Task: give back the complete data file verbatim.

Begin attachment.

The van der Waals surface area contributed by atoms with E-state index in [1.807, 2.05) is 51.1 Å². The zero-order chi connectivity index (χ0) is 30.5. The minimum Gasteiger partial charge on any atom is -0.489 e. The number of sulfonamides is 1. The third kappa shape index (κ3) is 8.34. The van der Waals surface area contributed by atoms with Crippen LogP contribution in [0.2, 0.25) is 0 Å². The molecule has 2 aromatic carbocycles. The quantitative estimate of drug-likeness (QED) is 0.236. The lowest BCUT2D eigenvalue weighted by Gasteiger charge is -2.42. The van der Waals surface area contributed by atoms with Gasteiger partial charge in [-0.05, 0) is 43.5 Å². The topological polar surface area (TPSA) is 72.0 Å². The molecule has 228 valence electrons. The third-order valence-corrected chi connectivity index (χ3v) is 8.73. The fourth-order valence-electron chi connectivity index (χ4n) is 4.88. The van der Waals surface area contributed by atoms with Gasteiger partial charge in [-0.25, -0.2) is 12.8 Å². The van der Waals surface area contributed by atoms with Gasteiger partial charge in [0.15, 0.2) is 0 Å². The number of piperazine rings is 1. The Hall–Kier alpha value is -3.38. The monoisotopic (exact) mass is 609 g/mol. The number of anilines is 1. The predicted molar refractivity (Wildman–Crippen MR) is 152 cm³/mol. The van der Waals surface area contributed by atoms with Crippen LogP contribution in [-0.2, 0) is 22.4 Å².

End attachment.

The van der Waals surface area contributed by atoms with E-state index in [1.807, 2.05) is 51.1 Å². The zero-order chi connectivity index (χ0) is 30.5. The minimum Gasteiger partial charge on any atom is -0.489 e. The number of sulfonamides is 1. The third kappa shape index (κ3) is 8.34. The van der Waals surface area contributed by atoms with Crippen LogP contribution in [0.2, 0.25) is 0 Å². The molecule has 2 aromatic carbocycles. The quantitative estimate of drug-likeness (QED) is 0.236. The lowest BCUT2D eigenvalue weighted by Gasteiger charge is -2.42. The van der Waals surface area contributed by atoms with Gasteiger partial charge in [-0.05, 0) is 43.5 Å². The topological polar surface area (TPSA) is 72.0 Å². The molecule has 228 valence electrons. The third-order valence-corrected chi connectivity index (χ3v) is 8.73. The fourth-order valence-electron chi connectivity index (χ4n) is 4.88. The van der Waals surface area contributed by atoms with Gasteiger partial charge in [-0.25, -0.2) is 12.8 Å². The van der Waals surface area contributed by atoms with Gasteiger partial charge in [0.15, 0.2) is 0 Å². The number of piperazine rings is 1. The Hall–Kier alpha value is -3.38. The monoisotopic (exact) mass is 609 g/mol. The number of anilines is 1. The predicted molar refractivity (Wildman–Crippen MR) is 152 cm³/mol. The van der Waals surface area contributed by atoms with Crippen LogP contribution in [-0.2, 0) is 22.4 Å².